12 June 2015
Andrea Pompilio has been a well-known name in the world of fashion since at least 2011, when he won the Who’s on Next prize at Pitti Immagine Uomo in the prêt-a-porter menswear category—a standard that he was able to revolutionize without renouncing the codes of Italian elegance. After thirteen years working with Prada, Calvin Klein, Yves Saint Laurent and Alessandro Dell’Acqua, AP has been on the market since 2010 with a brand of the same name that reinterprets modernist aesthetics with great chromatic discipline and an urbane and relaxed approach to menswear. He has been called “the male answer to Isabel Marant,” even if he has very few of the boho-chic stylistic features that are characteristic of the French designer. And yet the comparison is not arbitrary. At bottom, the two fashion houses have an important trait in common: the proposal of luxury apparel that always remains decidedly wearable.
Your mother is a painter and father an architect. Talent and orderliness. What part do these two poles play in your work or in your life?
My way of conceiving and designing clothes is undoubtedly influenced by the methodology I acquired from my father. My drawings always have clean and precise lines and are always done on tracing paper, the kind used by architects. My collections are also strewn with elements I’ve inherited from that world: the attention to volumes and proportions, the use of graphic motifs. But it is equally certain that my style reflects another part of me which is attracted to everything that is “wrong”: inappropriate combinations, out-of-place details, colors that apparently do not match. This dualism between rule and fancy is recurrent in my life as well as in my creations. In a sense, it is the key to the fusion between sartorial canons and urban crossovers that is typical of my aesthetics.
What do architecture and fashion have in common and what makes them different? Is fashion for you more architecture or painting?
They certainly have in common a construction that starts out from an idea and a line and then turns into material. I think that fashion is a third way, not perfectly assimilable either to architecture or to painting.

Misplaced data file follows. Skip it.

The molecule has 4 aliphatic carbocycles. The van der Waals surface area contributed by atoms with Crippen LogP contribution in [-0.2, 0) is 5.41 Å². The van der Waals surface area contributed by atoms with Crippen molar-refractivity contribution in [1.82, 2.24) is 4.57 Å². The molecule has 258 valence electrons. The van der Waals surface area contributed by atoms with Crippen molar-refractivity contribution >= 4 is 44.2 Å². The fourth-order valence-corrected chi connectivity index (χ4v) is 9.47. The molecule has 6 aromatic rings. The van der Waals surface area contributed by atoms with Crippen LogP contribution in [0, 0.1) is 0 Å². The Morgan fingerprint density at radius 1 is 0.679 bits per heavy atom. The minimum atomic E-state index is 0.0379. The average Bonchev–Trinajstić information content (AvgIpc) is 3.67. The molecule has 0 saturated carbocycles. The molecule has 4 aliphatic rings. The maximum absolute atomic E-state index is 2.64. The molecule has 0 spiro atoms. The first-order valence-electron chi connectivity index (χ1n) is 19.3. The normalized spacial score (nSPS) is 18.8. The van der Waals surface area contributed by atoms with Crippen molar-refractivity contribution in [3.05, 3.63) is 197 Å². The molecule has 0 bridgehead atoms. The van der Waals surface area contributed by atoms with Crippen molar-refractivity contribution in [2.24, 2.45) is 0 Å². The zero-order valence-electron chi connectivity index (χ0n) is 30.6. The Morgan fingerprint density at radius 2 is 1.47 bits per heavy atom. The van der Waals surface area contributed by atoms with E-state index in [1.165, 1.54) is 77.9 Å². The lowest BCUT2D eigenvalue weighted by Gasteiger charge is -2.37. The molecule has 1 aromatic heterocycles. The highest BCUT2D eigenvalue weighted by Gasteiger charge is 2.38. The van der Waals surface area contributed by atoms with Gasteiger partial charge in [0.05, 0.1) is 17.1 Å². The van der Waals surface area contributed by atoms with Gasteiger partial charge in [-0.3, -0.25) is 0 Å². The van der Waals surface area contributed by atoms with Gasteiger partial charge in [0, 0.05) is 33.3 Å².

You have said that at the age of eight you already wanted to be a designer. How was that possible? Pesaro, in short, is not Milan, and still less New York. You already knew what fashion designers did?
In Pesaro my grandmother was the owner of several boutiques where I spent much of my time. I remember clearly the colors of the fashion of those years, the materials and the “over-the-top” details. I liked to touch the fabrics, to watch the customers coming and going. And then there were my two grandfathers: one was a very elegant gentleman of Pesaro, the other a stern officer dressed in an impeccable military uniform. My fascination with menswear has been greatly influenced by their style, which has also had an effect on my creative identity. Of course, at the age of eight I didn’t have a precise idea of the job of a designer, but my interest in the world of fashion was already very great.
How were the eighties for Andrea Pompilio in the provinces? How did your interest in fashion find expression when you were a teenager?
It’s true, Pesaro is neither Milan nor New York, but it has for example an excellent School of Art, the one where my father taught and where almost all my family had been educated. In short, growing up in the provinces was not a handicap. It prepared me to make my way in a complex world that I was able to tackle at the right moment. Because afterward, luckily, came Milan and New York.